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Tech doesn’t allow you to control blood sugar or diabetes

I was a very happy user of the Dexcom G5 and G6 CGM. If you read anything here you likely know I’m not a fan of the G7 – too many lost signals and that atrocious overpatch. So several weeks ago I switched to Abbott’s Libre 3 and frankly it’s working pretty great so far. Yes, there’s an occasional lost signal, but far, far, far fewer, it’s just as accurate for me as Dexcom, so tiny that I forget I’m wearing it, and it uses the smallest amount of adhesive that’s also the strongest. It stays on throughout the entire 14 day wear.

However, while I think the CGM is the best thing to have happened to diabetes after the discovery of insulin, it does not, in any way, shape or form, control it. Or allow you to control it as the ad above indicates. What it does do is expand your ability to influence and navigate, aka manage, your blood sugar: nothing “controls” blood sugar or diabetes because it cannot be controlled.

Thinking we can control blood sugar and our diabetes takes the view that the human body – you – are a machine. As in you can do this and that will happen, precisely. As if I could get a blood sugar of 168 mg/dl down to 100 mg/dl exactly and in a certain time period. As if I could prevent toppling over 140 mg/dl by eating low carb and exercising, which I do, yet I’ve seen my fair share of highs and will continue to.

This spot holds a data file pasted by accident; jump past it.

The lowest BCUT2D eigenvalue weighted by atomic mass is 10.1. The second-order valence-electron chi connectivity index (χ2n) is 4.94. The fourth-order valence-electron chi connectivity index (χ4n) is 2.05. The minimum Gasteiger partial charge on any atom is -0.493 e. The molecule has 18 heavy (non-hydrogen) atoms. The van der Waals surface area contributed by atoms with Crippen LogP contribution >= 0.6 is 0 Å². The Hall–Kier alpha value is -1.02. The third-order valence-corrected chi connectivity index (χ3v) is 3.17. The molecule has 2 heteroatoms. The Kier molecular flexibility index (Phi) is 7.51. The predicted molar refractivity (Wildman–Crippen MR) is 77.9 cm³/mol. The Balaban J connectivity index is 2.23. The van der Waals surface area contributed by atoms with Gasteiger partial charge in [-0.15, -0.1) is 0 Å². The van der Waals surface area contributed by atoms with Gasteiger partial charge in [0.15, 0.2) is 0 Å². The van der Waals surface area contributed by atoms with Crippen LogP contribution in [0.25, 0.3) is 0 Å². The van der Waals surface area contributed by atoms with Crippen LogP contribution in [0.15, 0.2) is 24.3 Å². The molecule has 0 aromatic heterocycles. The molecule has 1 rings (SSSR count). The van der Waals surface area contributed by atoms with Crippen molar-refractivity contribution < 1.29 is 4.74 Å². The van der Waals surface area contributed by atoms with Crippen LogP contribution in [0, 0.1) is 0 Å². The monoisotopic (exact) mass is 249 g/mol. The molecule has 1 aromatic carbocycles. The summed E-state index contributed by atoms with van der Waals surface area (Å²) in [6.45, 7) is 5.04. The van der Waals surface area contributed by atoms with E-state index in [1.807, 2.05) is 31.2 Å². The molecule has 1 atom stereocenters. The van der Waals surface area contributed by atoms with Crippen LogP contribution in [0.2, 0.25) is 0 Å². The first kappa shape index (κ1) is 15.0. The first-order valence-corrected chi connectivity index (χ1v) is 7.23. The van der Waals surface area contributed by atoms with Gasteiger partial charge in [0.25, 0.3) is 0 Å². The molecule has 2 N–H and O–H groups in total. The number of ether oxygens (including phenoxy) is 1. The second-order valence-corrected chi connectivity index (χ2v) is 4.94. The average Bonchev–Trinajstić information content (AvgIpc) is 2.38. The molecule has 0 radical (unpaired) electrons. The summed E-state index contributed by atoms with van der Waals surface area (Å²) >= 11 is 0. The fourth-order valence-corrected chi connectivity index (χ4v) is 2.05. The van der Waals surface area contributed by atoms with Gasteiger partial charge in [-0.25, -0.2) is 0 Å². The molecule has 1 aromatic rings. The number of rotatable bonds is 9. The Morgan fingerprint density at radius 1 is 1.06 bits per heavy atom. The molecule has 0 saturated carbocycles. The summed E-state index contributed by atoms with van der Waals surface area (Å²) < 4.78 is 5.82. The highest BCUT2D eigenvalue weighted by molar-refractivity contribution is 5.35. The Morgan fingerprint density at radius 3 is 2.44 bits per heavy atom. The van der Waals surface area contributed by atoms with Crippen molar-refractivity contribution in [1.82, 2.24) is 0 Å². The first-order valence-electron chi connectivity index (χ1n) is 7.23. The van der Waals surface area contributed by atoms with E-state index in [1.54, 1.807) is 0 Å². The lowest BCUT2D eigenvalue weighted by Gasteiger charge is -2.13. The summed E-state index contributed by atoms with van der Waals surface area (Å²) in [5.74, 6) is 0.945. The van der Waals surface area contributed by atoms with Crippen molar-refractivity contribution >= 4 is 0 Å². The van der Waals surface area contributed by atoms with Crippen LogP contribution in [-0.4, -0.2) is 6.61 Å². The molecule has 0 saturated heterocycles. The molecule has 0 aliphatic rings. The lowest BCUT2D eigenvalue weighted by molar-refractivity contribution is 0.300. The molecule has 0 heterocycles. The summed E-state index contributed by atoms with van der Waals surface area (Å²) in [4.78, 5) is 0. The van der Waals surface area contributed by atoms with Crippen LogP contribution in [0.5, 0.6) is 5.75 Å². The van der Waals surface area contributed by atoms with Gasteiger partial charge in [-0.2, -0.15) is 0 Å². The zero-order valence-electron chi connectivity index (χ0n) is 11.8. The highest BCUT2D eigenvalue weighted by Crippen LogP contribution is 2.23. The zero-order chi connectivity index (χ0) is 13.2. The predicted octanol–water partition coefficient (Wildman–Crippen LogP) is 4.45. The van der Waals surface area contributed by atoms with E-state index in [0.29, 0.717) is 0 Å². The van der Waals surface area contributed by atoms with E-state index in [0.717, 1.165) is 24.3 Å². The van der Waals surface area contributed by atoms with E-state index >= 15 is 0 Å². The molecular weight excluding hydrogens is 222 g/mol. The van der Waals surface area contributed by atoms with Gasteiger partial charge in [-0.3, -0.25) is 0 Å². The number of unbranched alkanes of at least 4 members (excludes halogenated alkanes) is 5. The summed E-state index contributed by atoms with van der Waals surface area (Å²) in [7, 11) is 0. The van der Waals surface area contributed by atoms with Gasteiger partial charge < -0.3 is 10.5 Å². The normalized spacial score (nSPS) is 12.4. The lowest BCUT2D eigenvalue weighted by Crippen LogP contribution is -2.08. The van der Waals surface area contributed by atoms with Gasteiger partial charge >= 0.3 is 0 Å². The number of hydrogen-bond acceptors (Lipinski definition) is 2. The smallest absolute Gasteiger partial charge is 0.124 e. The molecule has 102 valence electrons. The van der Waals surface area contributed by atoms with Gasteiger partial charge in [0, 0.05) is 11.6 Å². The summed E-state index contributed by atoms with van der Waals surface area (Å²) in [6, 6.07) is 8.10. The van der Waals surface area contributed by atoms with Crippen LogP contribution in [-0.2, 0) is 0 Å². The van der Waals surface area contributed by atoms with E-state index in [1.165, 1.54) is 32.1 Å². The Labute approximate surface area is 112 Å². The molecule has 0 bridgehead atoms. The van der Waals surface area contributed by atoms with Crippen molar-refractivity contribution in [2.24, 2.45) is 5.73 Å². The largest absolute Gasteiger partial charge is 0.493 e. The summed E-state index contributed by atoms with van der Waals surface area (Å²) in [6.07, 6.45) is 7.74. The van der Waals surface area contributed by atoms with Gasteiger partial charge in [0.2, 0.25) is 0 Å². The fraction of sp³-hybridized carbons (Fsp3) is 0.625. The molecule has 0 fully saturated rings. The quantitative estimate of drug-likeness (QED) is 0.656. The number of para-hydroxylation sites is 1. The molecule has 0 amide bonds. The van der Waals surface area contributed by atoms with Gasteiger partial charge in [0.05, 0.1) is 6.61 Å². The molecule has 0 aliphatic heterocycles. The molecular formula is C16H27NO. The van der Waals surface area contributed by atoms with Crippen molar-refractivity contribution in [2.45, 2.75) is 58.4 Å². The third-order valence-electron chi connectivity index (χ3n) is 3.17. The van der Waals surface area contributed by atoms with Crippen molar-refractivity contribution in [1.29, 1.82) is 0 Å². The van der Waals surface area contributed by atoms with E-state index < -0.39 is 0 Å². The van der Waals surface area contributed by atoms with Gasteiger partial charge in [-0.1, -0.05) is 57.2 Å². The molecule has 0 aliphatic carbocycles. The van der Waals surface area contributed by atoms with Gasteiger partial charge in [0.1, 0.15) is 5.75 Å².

As a human, with multiple metabolic functions interacting and influencing blood sugar, and as I, and you, daily interact with our often unpredictable world, control is just not possible. So why do we keep telling people to take control as Dexcom assures us you can do with their CGM? I’ve recently written about this in further detail and will post the article here when published.

Meanwhile I’m glad to know “control” has been singled out for phasing out in the #languagematters movement. It’s time we get earnest about it and not continue to set people up for failure giving them the impossible goal of control.